A gang of crooks meet suburban cannibal cooks in middling Kiwi horror-comedy “Fresh Meat.” Toplining local thesping royalty Temuera Morrison as the head of a wealthy Maori family who convinces everyone except his lesbian daughter to adopt a religion with an unusual dietary regime, the pic gets off to a bright start before running out of steam as bodies pile up in the basement. Energetically directed by TV helmer Danny Mulheron, “Meat” ought to carve out a decent life on the genre circuit and home entertainment following its world preem at the Hawaii fest. Domestic dinner call is Oct. 25.
Radically different from everything else in the resume of respected Maori playwright and screenwriter Briar Grace-Smith (“The Strength of Water”), “Fresh Meat” opens on a frisky note with young Rina Crane (Hanna Tevita) getting it on with a fellow student in the showers at St. Agnes’ Boarding School for Young Maori Girls. A pleasant run of chuckles follows as Rina returns during semester break to the family McMansion in a posh part of Wellington, and reassures her concerned father, Hemi (Morrison), an academic with an inflated ego, and mother Margaret (Nicola Kawana), a TV celebrity chef, that she’s “not even interested in boys.”
Hemi and Margaret’s tiptoeing in telling Rina how they and their son Glenn (Kahn West) have recently embraced a new religion with cannibalism at its core is nicely intercut with action on the other side of town. En route to the slammer in a prison transport, hefty Taiwanese gang boss Ritchie Tan (Leand Macadaan) is set free by his tough-as-nails g.f., Gigi (Kate Elliott); his drug-snorting brother, Paulie Tan (Ralph Hilaga); and doofus explosives expert Johnny (Jack Shadbolt). With police choppers closing in, Ritchie and Co. take refuge in the Crane house just as a horrified Rina discovers what the family’s lifestyle change is all about.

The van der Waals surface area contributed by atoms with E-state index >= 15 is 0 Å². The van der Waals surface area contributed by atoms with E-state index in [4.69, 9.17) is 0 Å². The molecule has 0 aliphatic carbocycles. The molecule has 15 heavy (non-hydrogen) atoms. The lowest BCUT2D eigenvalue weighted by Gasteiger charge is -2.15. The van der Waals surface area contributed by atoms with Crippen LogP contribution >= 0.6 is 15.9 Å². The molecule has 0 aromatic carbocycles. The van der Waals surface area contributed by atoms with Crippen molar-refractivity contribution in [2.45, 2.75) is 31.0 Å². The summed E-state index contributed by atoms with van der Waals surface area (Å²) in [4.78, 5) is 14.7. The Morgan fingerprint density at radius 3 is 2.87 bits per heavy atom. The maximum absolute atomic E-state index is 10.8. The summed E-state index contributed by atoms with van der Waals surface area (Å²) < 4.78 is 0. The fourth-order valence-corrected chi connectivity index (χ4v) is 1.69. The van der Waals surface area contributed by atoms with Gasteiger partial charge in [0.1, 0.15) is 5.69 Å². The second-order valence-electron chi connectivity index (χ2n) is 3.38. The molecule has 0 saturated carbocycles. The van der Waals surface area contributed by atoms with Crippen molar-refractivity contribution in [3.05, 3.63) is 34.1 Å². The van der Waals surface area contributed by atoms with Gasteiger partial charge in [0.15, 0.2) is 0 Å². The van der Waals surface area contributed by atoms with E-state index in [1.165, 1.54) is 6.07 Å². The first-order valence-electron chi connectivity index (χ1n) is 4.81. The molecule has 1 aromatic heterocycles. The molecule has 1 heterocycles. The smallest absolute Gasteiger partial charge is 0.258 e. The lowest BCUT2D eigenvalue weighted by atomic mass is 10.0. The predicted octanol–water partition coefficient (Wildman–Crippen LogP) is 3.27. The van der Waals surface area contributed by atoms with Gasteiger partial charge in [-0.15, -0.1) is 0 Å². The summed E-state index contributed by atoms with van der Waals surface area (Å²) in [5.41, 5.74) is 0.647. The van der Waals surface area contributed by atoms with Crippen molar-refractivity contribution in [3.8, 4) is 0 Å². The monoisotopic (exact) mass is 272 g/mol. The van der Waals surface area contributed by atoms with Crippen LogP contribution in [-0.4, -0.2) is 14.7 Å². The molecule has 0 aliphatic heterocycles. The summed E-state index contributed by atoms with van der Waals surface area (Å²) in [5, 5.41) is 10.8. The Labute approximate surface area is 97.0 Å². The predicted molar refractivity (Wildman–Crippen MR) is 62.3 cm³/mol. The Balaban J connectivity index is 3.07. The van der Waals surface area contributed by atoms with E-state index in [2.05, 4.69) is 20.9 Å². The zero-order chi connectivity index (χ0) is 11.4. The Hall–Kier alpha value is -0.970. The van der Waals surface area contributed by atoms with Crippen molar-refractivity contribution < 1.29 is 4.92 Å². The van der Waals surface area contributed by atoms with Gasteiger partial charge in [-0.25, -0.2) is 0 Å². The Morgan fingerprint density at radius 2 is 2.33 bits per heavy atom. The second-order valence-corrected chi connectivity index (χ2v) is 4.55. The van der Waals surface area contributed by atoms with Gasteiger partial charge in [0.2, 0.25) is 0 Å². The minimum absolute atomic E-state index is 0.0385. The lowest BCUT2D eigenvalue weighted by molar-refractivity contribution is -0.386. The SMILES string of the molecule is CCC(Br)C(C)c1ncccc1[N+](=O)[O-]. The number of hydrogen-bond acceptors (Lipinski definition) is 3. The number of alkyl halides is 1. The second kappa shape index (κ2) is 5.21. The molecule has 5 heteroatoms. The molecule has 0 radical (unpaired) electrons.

Amusing shenanigans ensue as Ritchie assigns each of his crew to guard a hostage. Funniest developments include Johnny suffering reverse Stockholm syndrome while discussing recipes with Margaret, and Ritchie ending up in ladies’ underwear after setting his lustful eye on Rina.
The cheerfully vulgar screenplay works fine while everyone is still alive, but begins to flag when lunch begins. Rina’s refusal to participate in the slaughter, and her shameless lust for Gigi, provide some pep through a second half mostly lacking the zingy dialogue and inventive plot twists required to lift this type of nonsense out of the ordinary.
Thesping honors easily go to newcomer Tevita, whose comic timing and ability to switch in an instant from virginal innocent to salivating sexual huntress marks her as a talent to watch. Elliott scores as the hard-boiled g.f., and Shadbolt hits the right spot as the dumbo sidekick. Though clearly enjoying the outing, Morrison appears stiff at times, and isn’t handed enough good lines to make his first major comic role a memorable one.
With a background that includes co-scripting Peter Jackson’s raunchy 1989 “spluppet” comedy “Meet the Feebles, helmer Mulheron injects plenty of visual energy into the proceedings. Slick widescreen lensing, spot-on production design of a nouveau-riche household, and colorful costuming including Gigi’s eye-catching hot pink shorts-and-tank-top ensemble combine effectively to create the atmosphere of a high-gloss soap opera gone berserk.
An eclectic soundtrack ranging from jazzy 1960s spy movie sounds to fast-and-furious rock numbers adds luster to a thoroughly professional technical package.